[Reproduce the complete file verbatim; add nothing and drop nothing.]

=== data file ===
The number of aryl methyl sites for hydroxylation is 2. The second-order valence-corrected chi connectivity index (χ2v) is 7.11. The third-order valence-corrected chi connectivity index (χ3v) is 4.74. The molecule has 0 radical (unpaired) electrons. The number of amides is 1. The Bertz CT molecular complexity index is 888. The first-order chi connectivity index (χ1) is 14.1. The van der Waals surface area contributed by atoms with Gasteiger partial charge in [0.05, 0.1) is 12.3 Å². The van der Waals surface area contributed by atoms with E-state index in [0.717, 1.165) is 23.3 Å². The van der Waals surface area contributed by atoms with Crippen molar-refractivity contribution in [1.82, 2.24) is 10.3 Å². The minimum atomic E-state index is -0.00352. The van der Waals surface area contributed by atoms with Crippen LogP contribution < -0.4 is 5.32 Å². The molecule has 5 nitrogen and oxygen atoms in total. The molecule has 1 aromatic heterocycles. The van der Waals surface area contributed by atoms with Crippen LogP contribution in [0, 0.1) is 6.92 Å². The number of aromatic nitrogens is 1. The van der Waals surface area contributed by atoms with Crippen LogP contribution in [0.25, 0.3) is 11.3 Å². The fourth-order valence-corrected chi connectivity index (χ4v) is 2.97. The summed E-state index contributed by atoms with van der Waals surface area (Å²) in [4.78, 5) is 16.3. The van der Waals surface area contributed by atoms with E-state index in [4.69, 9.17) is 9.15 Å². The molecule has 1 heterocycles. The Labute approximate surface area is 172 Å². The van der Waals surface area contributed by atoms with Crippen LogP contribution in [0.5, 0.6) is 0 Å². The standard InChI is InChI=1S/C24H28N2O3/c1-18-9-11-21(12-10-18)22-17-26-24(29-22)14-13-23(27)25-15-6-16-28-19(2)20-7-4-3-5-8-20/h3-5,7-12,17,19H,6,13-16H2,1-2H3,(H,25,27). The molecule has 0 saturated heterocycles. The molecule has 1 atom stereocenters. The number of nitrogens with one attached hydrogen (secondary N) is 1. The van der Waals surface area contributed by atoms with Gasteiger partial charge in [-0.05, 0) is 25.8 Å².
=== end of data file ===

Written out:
The number of aryl methyl sites for hydroxylation is 2. The second-order valence-corrected chi connectivity index (χ2v) is 7.11. The third-order valence-corrected chi connectivity index (χ3v) is 4.74. The molecule has 0 radical (unpaired) electrons. The number of amides is 1. The Bertz CT molecular complexity index is 888. The first-order chi connectivity index (χ1) is 14.1. The van der Waals surface area contributed by atoms with Gasteiger partial charge in [0.05, 0.1) is 12.3 Å². The van der Waals surface area contributed by atoms with E-state index in [0.717, 1.165) is 23.3 Å². The van der Waals surface area contributed by atoms with Crippen molar-refractivity contribution in [1.82, 2.24) is 10.3 Å². The minimum atomic E-state index is -0.00352. The van der Waals surface area contributed by atoms with Crippen LogP contribution < -0.4 is 5.32 Å². The molecule has 5 nitrogen and oxygen atoms in total. The molecule has 1 aromatic heterocycles. The van der Waals surface area contributed by atoms with Crippen LogP contribution in [0, 0.1) is 6.92 Å². The number of aromatic nitrogens is 1. The van der Waals surface area contributed by atoms with Crippen LogP contribution in [0.25, 0.3) is 11.3 Å². The fourth-order valence-corrected chi connectivity index (χ4v) is 2.97. The summed E-state index contributed by atoms with van der Waals surface area (Å²) in [4.78, 5) is 16.3. The van der Waals surface area contributed by atoms with E-state index in [4.69, 9.17) is 9.15 Å². The molecule has 1 heterocycles. The Labute approximate surface area is 172 Å². The van der Waals surface area contributed by atoms with Crippen LogP contribution in [0.5, 0.6) is 0 Å². The standard InChI is InChI=1S/C24H28N2O3/c1-18-9-11-21(12-10-18)22-17-26-24(29-22)14-13-23(27)25-15-6-16-28-19(2)20-7-4-3-5-8-20/h3-5,7-12,17,19H,6,13-16H2,1-2H3,(H,25,27). The molecule has 0 saturated heterocycles. The molecule has 1 atom stereocenters. The number of nitrogens with one attached hydrogen (secondary N) is 1. The van der Waals surface area contributed by atoms with Gasteiger partial charge in [-0.05, 0) is 25.8 Å².